1/2" can make a big diff in feel. Ultimately the only thing that matters is what feels right for you and your skiing, in your boots, and even that can vary from ski to ski.

 

Given all that I'll probably pull the bindings and sell em, and install a plate/rail so I can use demo bindings and play with the fore-aft, just as MR described above. I've had many experiences on different skis where some small fore-aft movement made a big difference.

 

I like the Dynastar Fluid Binding system, but neither they nor anyone else (that I know of) make the plates the binding heel and toe pieces mount to available separately, plus you need to be able to swap in/out different width brakes. Head/Tyrolia did all that with Railflex, but that is sadly long dead now. Wish someone would do that again, but then they'd probably sell fewer bindings, so...

The front mark (+7.5) is a park/freeride mount and places the boot center over the center of the ski for a symetric position fore and aft. This is preferred by those that ski and land switch. The back mark (+0.0) is the traditional mount for forward skiing folk. That they mark every quarter centimeter in between is kind of goofy, but I suppose some will like an in between location if they ski switch some and also like to haul going forward.

 

I agree. More systems that permit movment of the binding would be nice. The Marker 'Royal family' bindings in a demo format are rock solid. The binding adjustment system has virtually no play. They are easy to come by on demo sale skis and the bindings themselves are easily removable from the track so if you can get spare tracks, you can treat them like the RailFlex system.

post #218 of 224
Quote:
Originally Posted by MastersRacer View Post suppose some will like an in between location if they ski switch some and also like to haul going forward.

 

I agree. More systems that permit movment of the binding would be nice. The Marker 'Royal family' bindings in a demo format are rock solid. The binding adjustment system has virtually no play. They are easy to come by on demo sale skis and the bindings themselves are easily removable from the track so if you can get spare tracks, you can treat them like the RailFlex system.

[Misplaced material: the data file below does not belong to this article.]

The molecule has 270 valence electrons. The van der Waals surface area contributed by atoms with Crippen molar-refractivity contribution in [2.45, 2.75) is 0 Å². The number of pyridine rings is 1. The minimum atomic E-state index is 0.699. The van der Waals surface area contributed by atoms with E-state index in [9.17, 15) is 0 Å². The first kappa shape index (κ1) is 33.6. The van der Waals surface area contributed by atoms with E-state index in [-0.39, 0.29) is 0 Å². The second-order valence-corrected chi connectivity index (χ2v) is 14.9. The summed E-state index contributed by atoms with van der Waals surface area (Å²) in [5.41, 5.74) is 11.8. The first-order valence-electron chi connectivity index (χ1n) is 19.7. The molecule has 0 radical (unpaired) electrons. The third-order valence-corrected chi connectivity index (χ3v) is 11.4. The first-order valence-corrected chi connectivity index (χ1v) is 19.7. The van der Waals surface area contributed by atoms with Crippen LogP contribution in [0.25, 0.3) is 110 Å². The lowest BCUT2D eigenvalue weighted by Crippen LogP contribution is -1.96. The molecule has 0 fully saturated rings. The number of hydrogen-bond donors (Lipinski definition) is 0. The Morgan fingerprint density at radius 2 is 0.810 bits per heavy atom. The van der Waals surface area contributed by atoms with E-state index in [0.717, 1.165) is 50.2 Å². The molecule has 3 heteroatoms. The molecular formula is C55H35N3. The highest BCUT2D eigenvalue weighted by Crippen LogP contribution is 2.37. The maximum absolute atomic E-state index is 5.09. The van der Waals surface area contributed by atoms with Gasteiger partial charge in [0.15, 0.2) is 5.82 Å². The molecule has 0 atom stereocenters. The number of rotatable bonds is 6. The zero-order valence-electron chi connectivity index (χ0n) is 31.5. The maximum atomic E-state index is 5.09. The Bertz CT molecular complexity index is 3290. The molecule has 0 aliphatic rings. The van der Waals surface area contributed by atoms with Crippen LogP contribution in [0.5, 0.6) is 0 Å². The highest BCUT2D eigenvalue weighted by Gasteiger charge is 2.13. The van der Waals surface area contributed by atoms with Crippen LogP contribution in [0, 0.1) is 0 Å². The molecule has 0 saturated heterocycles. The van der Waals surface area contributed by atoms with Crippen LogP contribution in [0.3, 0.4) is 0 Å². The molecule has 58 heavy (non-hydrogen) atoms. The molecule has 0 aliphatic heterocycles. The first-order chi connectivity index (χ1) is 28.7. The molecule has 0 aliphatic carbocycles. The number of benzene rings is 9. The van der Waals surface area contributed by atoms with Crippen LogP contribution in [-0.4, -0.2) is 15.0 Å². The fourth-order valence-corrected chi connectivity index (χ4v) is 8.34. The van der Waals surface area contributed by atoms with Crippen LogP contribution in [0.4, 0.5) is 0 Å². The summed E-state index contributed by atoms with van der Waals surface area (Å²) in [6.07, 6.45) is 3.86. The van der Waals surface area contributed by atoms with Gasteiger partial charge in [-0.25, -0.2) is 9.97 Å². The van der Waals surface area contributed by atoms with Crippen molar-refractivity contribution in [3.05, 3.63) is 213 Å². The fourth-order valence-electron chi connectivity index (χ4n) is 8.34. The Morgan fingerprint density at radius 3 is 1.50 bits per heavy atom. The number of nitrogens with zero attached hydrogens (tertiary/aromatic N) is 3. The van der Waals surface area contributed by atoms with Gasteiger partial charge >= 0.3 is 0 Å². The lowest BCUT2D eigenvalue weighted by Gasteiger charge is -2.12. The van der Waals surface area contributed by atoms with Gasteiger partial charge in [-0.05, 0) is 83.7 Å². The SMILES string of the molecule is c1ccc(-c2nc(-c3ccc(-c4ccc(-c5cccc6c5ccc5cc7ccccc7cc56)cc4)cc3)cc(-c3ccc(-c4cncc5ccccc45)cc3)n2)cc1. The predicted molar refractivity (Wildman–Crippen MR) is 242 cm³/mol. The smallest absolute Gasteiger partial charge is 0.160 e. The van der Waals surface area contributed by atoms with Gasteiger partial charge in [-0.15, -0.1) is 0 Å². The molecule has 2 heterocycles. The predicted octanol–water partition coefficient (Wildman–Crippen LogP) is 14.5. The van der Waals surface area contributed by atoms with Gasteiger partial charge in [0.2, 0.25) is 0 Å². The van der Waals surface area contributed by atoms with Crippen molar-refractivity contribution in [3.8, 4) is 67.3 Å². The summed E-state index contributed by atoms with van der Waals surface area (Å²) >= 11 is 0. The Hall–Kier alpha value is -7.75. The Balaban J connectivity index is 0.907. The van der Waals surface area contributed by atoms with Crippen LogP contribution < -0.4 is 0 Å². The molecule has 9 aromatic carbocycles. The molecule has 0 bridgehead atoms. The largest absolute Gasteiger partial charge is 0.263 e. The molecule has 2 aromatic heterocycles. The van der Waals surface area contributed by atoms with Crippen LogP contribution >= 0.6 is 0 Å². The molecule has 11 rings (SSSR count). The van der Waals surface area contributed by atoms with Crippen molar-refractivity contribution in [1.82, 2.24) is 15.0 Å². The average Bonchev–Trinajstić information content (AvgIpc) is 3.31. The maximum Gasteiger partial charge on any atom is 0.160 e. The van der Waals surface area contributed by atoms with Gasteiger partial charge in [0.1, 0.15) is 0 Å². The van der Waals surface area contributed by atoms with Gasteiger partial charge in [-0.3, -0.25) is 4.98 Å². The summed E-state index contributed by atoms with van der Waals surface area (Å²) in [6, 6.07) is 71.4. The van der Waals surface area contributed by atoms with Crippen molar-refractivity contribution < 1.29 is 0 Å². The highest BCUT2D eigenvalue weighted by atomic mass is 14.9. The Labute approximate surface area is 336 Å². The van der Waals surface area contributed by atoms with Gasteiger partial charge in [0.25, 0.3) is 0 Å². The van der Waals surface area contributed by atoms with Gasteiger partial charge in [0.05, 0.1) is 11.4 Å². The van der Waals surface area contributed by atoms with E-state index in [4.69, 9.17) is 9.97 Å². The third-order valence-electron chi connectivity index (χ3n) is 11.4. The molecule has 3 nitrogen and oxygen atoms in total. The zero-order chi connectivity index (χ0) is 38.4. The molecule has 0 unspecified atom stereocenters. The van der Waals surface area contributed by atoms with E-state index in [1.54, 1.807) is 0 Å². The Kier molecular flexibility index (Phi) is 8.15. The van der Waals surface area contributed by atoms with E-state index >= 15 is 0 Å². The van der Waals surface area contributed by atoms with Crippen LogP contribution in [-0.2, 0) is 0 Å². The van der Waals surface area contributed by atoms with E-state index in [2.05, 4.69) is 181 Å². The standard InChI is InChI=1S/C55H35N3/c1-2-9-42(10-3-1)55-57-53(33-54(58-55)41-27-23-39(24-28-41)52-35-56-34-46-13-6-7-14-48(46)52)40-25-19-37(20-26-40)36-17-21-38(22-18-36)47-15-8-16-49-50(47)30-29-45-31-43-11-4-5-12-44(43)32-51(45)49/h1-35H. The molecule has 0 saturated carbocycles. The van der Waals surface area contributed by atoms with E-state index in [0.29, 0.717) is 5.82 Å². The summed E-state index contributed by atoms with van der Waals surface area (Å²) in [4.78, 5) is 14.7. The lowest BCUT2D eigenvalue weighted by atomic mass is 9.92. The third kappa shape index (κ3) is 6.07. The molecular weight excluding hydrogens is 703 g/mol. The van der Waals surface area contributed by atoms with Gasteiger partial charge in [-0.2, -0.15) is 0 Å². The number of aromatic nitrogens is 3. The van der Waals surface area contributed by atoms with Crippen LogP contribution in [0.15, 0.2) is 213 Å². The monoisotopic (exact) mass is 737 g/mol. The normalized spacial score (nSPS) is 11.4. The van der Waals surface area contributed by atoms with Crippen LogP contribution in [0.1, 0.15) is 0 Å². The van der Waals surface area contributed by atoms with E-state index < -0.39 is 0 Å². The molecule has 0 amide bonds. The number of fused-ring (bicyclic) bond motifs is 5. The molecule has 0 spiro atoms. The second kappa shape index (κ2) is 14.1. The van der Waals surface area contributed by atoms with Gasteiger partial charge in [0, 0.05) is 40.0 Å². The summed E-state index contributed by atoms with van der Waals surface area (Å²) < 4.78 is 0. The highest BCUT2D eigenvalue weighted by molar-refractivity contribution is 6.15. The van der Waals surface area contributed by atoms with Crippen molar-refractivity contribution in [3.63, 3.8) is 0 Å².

http://markerusa.com/royal-family/

 

Are both the toe and heel positions fore-aft adjustable, or just the heel, on the "Royal Family" demo bindings?

 

EDIT: Actually I guess on the Griffon Demos they are:

 

The first generation of Jester/Griffon demo had only a heel track. The toe did not move. This increased the range of travel for the heel from approx 20mm to approx 40mm. These were made in 2008ish era, and can easily be "swapped in" to a normal set of Jester/Griffon bindings. But, they don't allow you to change your boot center because the toe is fixed.

Every generation of Jester/Griffon demo since that time has had both a specialty heel and toe track. They also have a special toe piece that looks like the Schizo. Because both the toe and heel move, these bindings accommodate an enormous range of BSL, and they let you move your boot center forward or backward like a low-rent Schizo. Unfortunately, you cannot swap the toe plate into your existing consumer-grade Jester/Griffons. They won't fit. You probably could, however swap in the demo heel track, thereby replicating the first generation of Jester/Griffon demos.

 

http://www.tetongravity.com/forums/showthread.php/249934-WTB-Marker-Jester-Griffon-Demo-Plates-just-the-plates

 

 

Does anyone anywhere separately sell new sets of tracks for those bindings? Just the tracks?


Edited by jc-ski - 9/4/15 at 10:35am
post #219 of 224

cant praise the Aattack Demo bindings enough.  Very happy with them  

post #220 of 224
Quote:
Originally Posted by Finndog View Post
 

cant praise the Attack Demo bindings enough.  Very happy with them  

 

http://www.untracked.com/p5216c26b52-14_tyrolia_attack_130lt_demo_ski_bindings.html

 

A little unclear to me: Are the toes (therefore entire fore-aft) adjustable on the Attack demos, or just the heels? And are tracks available to purchase separately? Also can you swap out the brakes to accommodate different width skis?